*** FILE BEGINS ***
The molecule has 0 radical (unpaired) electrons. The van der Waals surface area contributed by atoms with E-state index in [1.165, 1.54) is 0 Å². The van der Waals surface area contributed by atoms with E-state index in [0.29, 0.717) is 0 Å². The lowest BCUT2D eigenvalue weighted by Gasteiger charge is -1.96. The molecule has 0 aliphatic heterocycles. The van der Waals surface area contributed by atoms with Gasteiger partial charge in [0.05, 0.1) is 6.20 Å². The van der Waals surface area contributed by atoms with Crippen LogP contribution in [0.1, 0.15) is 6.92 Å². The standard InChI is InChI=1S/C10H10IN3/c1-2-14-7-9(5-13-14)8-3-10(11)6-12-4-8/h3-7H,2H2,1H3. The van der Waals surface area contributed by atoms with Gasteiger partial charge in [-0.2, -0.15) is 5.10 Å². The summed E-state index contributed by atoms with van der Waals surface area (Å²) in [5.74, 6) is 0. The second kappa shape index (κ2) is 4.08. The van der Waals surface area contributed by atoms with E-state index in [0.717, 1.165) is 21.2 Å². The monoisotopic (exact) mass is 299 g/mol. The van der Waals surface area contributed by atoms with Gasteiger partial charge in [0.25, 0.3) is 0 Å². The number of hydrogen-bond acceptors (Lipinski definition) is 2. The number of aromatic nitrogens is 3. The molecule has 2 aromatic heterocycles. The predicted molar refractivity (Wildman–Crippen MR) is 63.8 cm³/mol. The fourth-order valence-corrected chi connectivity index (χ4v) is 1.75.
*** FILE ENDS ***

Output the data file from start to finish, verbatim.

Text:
The molecule has 0 radical (unpaired) electrons. The van der Waals surface area contributed by atoms with E-state index in [1.165, 1.54) is 0 Å². The van der Waals surface area contributed by atoms with E-state index in [0.29, 0.717) is 0 Å². The lowest BCUT2D eigenvalue weighted by Gasteiger charge is -1.96. The molecule has 0 aliphatic heterocycles. The van der Waals surface area contributed by atoms with Gasteiger partial charge in [0.05, 0.1) is 6.20 Å². The van der Waals surface area contributed by atoms with Crippen LogP contribution in [0.1, 0.15) is 6.92 Å². The standard InChI is InChI=1S/C10H10IN3/c1-2-14-7-9(5-13-14)8-3-10(11)6-12-4-8/h3-7H,2H2,1H3. The van der Waals surface area contributed by atoms with Gasteiger partial charge in [-0.2, -0.15) is 5.10 Å². The summed E-state index contributed by atoms with van der Waals surface area (Å²) in [5.74, 6) is 0. The second kappa shape index (κ2) is 4.08. The van der Waals surface area contributed by atoms with E-state index in [0.717, 1.165) is 21.2 Å². The monoisotopic (exact) mass is 299 g/mol. The van der Waals surface area contributed by atoms with Gasteiger partial charge in [0.25, 0.3) is 0 Å². The number of hydrogen-bond acceptors (Lipinski definition) is 2. The number of aromatic nitrogens is 3. The molecule has 2 aromatic heterocycles. The predicted molar refractivity (Wildman–Crippen MR) is 63.8 cm³/mol. The fourth-order valence-corrected chi connectivity index (χ4v) is 1.75.